Which Didone?

gulliver's picture

The "Which Bodoni?" thread has me curious
about something.

Of those who like modern (didone) typefaces,
whether used for text or display, which design
is your favorite? Bodoni? Didot? Walbaum?
Or something else entirely?


Nick Shinn's picture

As a type designer, I am particularly interested in mid-19th century "moderns" -- it seems to me that in what we have available today, in digital, there is nothing which has the extremeModernSample1870

serifs which effectively close off the aperture, and in some instances (eg the "ar" in March) almost turn the italic into a script. So I'm working on a "modern" that has these features.

But perhaps it's alreadybeen done. Anyone?...

dyana's picture

I love Didot. Walbaum's x-height is too big for my taste, and I'm not very fond of that little peak found in the strokes of most Bodonis. Plus, Didot is fun to say.

kentlew's picture

I dislike Bodonis and Didots, generally speaking, but I have become fond of MT Walbaum lately.

Dyana, make sure you're looking at the Monotype version, which is based closely on one of Walbaum's text sizes, as opposed to the more prevalent versions, such as Linotype's, which is based on display sizes, or variations like Matthew's Wiredbaum or Newsbaum. I don't care for those myself.

But the MT Walbaum makes an interesting book face -- not general-purpose, by any means, but interesting and suitable for certain texts.

-- K.

kentlew's picture

Oh, I forgot -- even better: Storm's recent digitization of Walbaum Text. Wunderbar!

If Storm's website ever comes back on-line, look for the PDF specimen.

-- K.

jcoltz's picture

Totally with Kent, here -- Storm's Walbaum Text is incredible -- more inclusive than Monotype's or Berthold's (small) text versions, and showing better color on the page. And yes, until the PDF of which Kent writes is available again, we'll have to do with this abbreviated sample:


If I'm allowed to stretch the boundaries of the category a bit here, I'd like to put in a strong vote for Chris Burke's FF Celeste: Elegant, versatile, multilingual!


cph's picture

Here's the PDF for Storm's JBW (Jannon Baskerville Walbaum) set.

dyana's picture

Kent. Du bist solch ein Buchentwerfer. :wink:

I agree, Walbaum works better as a text. But looking at the letters purely as glyphs, I still prefer Didot. No bracketing, just straight lines, lines, lines. I love the high contrast. Which, yeah, makes it less suited for text.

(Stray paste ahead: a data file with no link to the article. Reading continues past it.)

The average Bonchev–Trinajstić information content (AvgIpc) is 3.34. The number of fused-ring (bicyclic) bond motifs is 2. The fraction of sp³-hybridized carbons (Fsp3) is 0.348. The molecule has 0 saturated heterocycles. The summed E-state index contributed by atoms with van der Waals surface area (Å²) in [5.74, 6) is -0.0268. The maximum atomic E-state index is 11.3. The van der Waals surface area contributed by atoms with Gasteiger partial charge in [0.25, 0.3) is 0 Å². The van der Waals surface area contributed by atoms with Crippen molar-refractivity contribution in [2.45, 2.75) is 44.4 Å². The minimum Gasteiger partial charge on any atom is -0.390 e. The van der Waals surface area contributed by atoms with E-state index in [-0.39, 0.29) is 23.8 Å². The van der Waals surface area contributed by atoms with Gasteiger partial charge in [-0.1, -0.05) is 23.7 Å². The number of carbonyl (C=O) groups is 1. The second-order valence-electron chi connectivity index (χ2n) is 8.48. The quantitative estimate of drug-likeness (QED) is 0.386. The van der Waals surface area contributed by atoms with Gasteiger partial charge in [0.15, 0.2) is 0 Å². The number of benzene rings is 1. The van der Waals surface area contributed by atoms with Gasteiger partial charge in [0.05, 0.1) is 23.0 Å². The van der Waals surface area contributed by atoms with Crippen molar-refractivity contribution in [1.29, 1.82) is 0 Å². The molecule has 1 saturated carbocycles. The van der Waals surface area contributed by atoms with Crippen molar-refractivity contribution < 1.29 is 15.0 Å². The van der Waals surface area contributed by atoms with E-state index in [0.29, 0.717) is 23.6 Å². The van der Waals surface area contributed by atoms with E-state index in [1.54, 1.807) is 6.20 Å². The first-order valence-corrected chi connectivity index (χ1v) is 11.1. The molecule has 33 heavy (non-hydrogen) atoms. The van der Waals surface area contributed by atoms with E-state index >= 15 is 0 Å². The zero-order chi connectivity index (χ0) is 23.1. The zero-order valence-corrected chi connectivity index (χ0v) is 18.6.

Walbaum does have a nice italic k though.

kentlew's picture

>Du bist solch ein Buchentwerfer.

You know, I don't speak a lick of German, really. But I get the gist. "Buchentwerfer" -- I love it; maybe I should put that on my business card: Kent Lew, Buchentwerfer.

>I still prefer Didot.

Chaque a son go

jcoltz's picture

> There should be something like a "Modern Modern Serif" classification for it. ;)


gulliver's picture

I know this isn't necessarily the traditional way,
but I have started thinking of "modern" as
the umbrella term, which encompasses such
subcategories as "didone", "fat-face", the old-
style "moderns" that Nick mentioned, and even
"Scotch roman" -- all of which can be called
"modern", but each is also a distinct
classification in itself.

Perhaps fonts such as Celeste and Kepler
deserve subcategories of their own?
"Demi-didone" seems as good a name as any....



jfp's picture

When you speak about Celeste, don't miss ITC Fenice who belong same features in some way (I think about serifs in place of usual bowls)

gulliver's picture

I've always quite liked Torino as a display face, although it seems a too condensed and delicate for any real text applications.


Indeed. There are several "moderns" that don't really fit well with the usual "didones". Fenice fits closer than some, in many ways, but it has its differences too, like the serifs which you mentioned, and the sloped roman in place of a true italic.